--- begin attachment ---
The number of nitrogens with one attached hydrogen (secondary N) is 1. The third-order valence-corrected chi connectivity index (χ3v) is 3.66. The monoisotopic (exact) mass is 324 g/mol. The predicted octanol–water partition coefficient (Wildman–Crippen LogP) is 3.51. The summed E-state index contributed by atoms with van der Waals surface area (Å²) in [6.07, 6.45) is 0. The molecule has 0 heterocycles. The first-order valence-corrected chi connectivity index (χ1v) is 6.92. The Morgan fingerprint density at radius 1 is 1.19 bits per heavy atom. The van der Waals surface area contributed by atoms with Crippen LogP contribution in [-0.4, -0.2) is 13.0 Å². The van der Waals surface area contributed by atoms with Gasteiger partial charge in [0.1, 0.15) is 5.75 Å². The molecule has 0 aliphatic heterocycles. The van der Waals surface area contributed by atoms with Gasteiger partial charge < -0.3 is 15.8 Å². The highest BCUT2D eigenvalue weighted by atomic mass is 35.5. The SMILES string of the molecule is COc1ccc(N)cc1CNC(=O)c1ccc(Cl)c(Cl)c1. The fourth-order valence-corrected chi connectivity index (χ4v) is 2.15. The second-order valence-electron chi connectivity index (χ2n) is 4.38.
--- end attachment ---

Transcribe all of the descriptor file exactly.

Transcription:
The number of nitrogens with one attached hydrogen (secondary N) is 1. The third-order valence-corrected chi connectivity index (χ3v) is 3.66. The monoisotopic (exact) mass is 324 g/mol. The predicted octanol–water partition coefficient (Wildman–Crippen LogP) is 3.51. The summed E-state index contributed by atoms with van der Waals surface area (Å²) in [6.07, 6.45) is 0. The molecule has 0 heterocycles. The first-order valence-corrected chi connectivity index (χ1v) is 6.92. The Morgan fingerprint density at radius 1 is 1.19 bits per heavy atom. The van der Waals surface area contributed by atoms with Crippen LogP contribution in [-0.4, -0.2) is 13.0 Å². The van der Waals surface area contributed by atoms with Gasteiger partial charge in [0.1, 0.15) is 5.75 Å². The molecule has 0 aliphatic heterocycles. The van der Waals surface area contributed by atoms with Gasteiger partial charge < -0.3 is 15.8 Å². The highest BCUT2D eigenvalue weighted by atomic mass is 35.5. The SMILES string of the molecule is COc1ccc(N)cc1CNC(=O)c1ccc(Cl)c(Cl)c1. The fourth-order valence-corrected chi connectivity index (χ4v) is 2.15. The second-order valence-electron chi connectivity index (χ2n) is 4.38.